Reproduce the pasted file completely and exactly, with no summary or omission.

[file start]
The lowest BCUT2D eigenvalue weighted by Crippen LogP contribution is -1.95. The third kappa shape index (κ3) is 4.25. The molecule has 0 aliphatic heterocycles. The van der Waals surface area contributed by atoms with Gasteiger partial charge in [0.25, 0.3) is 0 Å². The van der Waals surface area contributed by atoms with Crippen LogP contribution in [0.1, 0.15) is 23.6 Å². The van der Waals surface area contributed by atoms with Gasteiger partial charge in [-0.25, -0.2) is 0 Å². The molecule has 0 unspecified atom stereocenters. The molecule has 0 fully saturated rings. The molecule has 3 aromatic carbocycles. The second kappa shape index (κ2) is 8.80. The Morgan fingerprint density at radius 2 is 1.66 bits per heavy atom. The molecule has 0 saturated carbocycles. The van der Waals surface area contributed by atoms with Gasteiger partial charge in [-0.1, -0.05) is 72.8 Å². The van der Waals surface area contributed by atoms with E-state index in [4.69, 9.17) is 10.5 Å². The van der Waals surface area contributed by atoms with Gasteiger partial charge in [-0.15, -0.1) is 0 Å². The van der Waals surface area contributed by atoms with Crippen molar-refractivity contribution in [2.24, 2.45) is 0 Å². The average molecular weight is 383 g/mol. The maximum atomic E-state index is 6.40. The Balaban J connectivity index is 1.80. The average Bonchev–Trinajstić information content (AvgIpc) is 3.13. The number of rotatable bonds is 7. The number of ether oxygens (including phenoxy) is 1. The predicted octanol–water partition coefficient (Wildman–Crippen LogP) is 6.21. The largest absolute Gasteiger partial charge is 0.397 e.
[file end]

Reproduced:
The lowest BCUT2D eigenvalue weighted by Crippen LogP contribution is -1.95. The third kappa shape index (κ3) is 4.25. The molecule has 0 aliphatic heterocycles. The van der Waals surface area contributed by atoms with Gasteiger partial charge in [0.25, 0.3) is 0 Å². The van der Waals surface area contributed by atoms with Crippen LogP contribution in [0.1, 0.15) is 23.6 Å². The van der Waals surface area contributed by atoms with Gasteiger partial charge in [-0.25, -0.2) is 0 Å². The molecule has 0 unspecified atom stereocenters. The molecule has 0 fully saturated rings. The molecule has 3 aromatic carbocycles. The second kappa shape index (κ2) is 8.80. The Morgan fingerprint density at radius 2 is 1.66 bits per heavy atom. The molecule has 0 saturated carbocycles. The van der Waals surface area contributed by atoms with Gasteiger partial charge in [-0.1, -0.05) is 72.8 Å². The van der Waals surface area contributed by atoms with E-state index in [4.69, 9.17) is 10.5 Å². The van der Waals surface area contributed by atoms with Gasteiger partial charge in [-0.15, -0.1) is 0 Å². The van der Waals surface area contributed by atoms with Crippen molar-refractivity contribution in [2.24, 2.45) is 0 Å². The average molecular weight is 383 g/mol. The maximum atomic E-state index is 6.40. The Balaban J connectivity index is 1.80. The average Bonchev–Trinajstić information content (AvgIpc) is 3.13. The number of rotatable bonds is 7. The number of ether oxygens (including phenoxy) is 1. The predicted octanol–water partition coefficient (Wildman–Crippen LogP) is 6.21. The largest absolute Gasteiger partial charge is 0.397 e.